Monday, November 27, 2006

High energy cosmic rays

Astrophysicists have wondered for a long time where cosmic rays come from, especially the most energetic ones.

A couple of recent research reports identify two different sources. The first of these is our old friend, Cassiopeia A:

Chandra discovers relativistic pinball machine

New clues about the origins of cosmic rays, mysterious high-energy particles that bombard the Earth, have been revealed using NASA's Chandra X-ray Observatory. An extraordinarily detailed image of the remains of an exploded star provides crucial insight into the generation of cosmic rays.

For the first time, astronomers have mapped the rate of acceleration of cosmic ray electrons in a supernova remnant. The new map shows that the electrons are being accelerated at close to the theoretically maximum rate. This discovery provides compelling evidence that supernova remnants are key sites for energizing charged particles.

This situation is described as a "pinball machine", because the electrons making up the cosmic rays (in this case) are accelerated by being bounced back and forth between magnetic fields and the expanding shock wave generated by the supernova:
"The electrons pick up speed each time they bounce across the shock front, like they're in a relativistic pinball machine," said team member Glenn Allen of the Massachusetts Institute of Technology (MIT), Cambridge. "The magnetic fields are like the bumpers, and the shock is like a flipper."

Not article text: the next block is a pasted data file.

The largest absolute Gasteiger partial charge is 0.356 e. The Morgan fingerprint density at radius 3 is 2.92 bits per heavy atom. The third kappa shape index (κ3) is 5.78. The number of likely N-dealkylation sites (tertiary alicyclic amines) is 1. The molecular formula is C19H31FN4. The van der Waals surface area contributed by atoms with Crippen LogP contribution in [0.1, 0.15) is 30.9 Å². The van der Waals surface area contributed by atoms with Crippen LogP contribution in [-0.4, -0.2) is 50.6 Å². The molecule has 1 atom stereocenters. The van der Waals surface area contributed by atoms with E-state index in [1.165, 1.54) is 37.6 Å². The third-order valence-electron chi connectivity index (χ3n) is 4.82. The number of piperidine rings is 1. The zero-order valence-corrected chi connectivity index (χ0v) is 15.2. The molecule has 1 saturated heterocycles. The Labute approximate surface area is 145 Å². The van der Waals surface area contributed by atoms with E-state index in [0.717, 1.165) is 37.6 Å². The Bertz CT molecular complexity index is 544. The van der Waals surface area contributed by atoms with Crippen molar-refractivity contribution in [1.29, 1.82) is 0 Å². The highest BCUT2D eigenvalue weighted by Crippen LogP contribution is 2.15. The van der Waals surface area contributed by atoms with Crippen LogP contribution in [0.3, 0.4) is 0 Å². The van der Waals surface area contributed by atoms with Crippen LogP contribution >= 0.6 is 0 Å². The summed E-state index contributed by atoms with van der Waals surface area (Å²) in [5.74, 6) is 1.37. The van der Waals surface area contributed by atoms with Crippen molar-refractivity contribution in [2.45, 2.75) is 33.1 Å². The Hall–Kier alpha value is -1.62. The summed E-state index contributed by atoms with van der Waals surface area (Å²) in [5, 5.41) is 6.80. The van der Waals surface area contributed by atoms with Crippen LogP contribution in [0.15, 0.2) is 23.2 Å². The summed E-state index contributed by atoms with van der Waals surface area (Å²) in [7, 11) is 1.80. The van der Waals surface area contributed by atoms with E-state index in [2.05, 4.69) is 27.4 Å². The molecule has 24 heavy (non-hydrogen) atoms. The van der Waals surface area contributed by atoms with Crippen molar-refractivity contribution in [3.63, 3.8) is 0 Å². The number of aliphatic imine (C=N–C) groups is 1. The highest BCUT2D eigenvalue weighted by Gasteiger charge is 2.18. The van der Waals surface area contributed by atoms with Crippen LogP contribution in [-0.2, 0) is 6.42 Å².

There are other accounts of this research here, here, and here.

Meanwhile, in another part of the universe, another team has identified a completely different source:

'Big bang gas' in cosmic particle-accelerator shock
Giant shockwaves around a distant cluster of galaxies could be generating some of the mysterious cosmic rays that strike Earth. They could also give us a clue as to why the universe is threaded with magnetic fields.

The cluster, called Abell 3376, is a swarm of galaxies about 600 million light years away. On either side of this swarm are two huge arc-like structures, each about 3 million light years across, that are sending out radio waves.

However, interestingly enough, apparently it is still the combination of magnetic fields and shock waves that is responsible for the particle acceleration – even though Cassiopeia A is 10,000 light years distant from us, while Abell 3376 is 60,000 times further away. The latter is also several million light years across, while Cassiopeia A is only about 10 light years wide. So there remains a major mystery about what produced such huge shock waves in Abell 3376:
Then what created the shocks in the first place? There are two possibilities. It may be that roughly a billion years ago, two clusters crashed into one another to form Abell 3376. The collision could have sparked a shockwave that travelled out through the cluster gas, whose remnants we are now seeing.

But there is a more intriguing possibility. Primordial gas, untouched since the big bang, should be constantly pouring into all galaxy clusters. Computer simulations of the cosmos show that gravity tends to pull the gas into stringy structures called filaments.

Abell 3376 could be threaded on one such filament, and the two shockwaves could mark where this cool ancient gas smacks into the super-hot gas of the cluster.

Other accounts of this research: here, here.

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